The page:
That slighting reference to gentlemen adventurers, with just a perceptible emphasis of the adventurers, was not to his taste.
And when we were some distance away he made a slighting remark about Millie.
The master looked at me with a slighting expression of countenance as much as to say 'you are a wise one!
He repelled the suggestion by a slighting gesture of the hand.
She never gave people unnecessary food for gossip—any slighting of her irritated him, she was careful to spare him that.
I did wrong in slighting your injunction, and suffering Lilian to do so.
How did it come to be that men should have slighting opinions of her, of all people, and so slap them across her face?
After all, we have only followed the custom of the place in slighting the cathedral.
But it was an eccentricity which carried with it none of the slighting estimations which usually accompany the term.
Galatea, therefore, is for ever slighting the sculptor's affection.
early 14c., "flat, smooth; hairless," probably from a Scandinavian source akin to Old Norse slettr "smooth, sleek," from Proto-Germanic *slikhtaz (cf. Old Saxon slicht; Low German slicht "smooth, plain common;" Old English -sliht "level," attested in eorðslihtes "level with the ground;" Old Frisian sliucht "smooth, slight," Middle Dutch sleht "even, plain," Old High German sleht, Gothic slaihts "smooth"), probably from a collateral form of PIE *sleig- "to smooth, glide, be muddy," from root *(s)lei- "slimy" (see slime (n.)).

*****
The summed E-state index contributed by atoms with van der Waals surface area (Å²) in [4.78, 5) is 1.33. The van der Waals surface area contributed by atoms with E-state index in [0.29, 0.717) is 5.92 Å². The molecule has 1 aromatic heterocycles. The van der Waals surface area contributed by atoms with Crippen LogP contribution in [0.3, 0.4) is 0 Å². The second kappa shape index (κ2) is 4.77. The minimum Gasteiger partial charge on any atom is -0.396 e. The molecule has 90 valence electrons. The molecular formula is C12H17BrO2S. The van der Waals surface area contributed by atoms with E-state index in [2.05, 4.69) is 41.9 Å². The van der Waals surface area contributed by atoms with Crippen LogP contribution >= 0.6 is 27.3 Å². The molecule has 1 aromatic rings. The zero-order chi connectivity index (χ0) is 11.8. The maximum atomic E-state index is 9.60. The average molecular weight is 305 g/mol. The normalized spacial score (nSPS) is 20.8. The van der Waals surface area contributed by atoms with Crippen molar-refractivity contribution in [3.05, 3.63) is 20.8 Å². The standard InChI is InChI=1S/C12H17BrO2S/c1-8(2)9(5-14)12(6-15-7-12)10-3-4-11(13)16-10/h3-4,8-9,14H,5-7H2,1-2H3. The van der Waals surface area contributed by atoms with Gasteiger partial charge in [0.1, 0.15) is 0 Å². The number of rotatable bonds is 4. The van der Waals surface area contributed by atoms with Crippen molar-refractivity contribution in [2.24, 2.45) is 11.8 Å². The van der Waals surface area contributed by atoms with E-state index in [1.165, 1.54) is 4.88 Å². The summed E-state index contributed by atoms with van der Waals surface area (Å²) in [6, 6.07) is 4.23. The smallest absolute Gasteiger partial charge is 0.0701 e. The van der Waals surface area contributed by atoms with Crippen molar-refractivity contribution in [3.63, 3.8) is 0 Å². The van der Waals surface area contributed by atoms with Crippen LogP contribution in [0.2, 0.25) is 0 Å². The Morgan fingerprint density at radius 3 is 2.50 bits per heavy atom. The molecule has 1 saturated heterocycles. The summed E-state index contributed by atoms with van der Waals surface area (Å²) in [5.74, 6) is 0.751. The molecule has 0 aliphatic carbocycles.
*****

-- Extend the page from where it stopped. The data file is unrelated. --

Sense evolution probably is from "smooth" (c.1300), to "slim, slender; of light texture," hence "not good or strong; insubstantial, trifling, inferior, insignificant" (early 14c.). Meaning "small in amount" is from 1520s. Sense of German cognate schlecht developed from "smooth, plain, simple" to "bad, mean, base," and as it did it was replaced in the original senses by schlicht, a back-formation from schlichten "to smooth, to plane," a derivative of schlecht in the old sense [Klein].
c.1300, "make plain or smooth," from slight (adj.) Meaning "treat with indifference" (1590s) is from the adjective in sense of "having little worth." Related: Slighted; slighting.
1550s, "small amount or weight," from slight (v.). Meaning "act of intentional neglect or ignoring out of displeasure or contempt" is from 1701, probably via 17c. phrase make a slight of (1610s).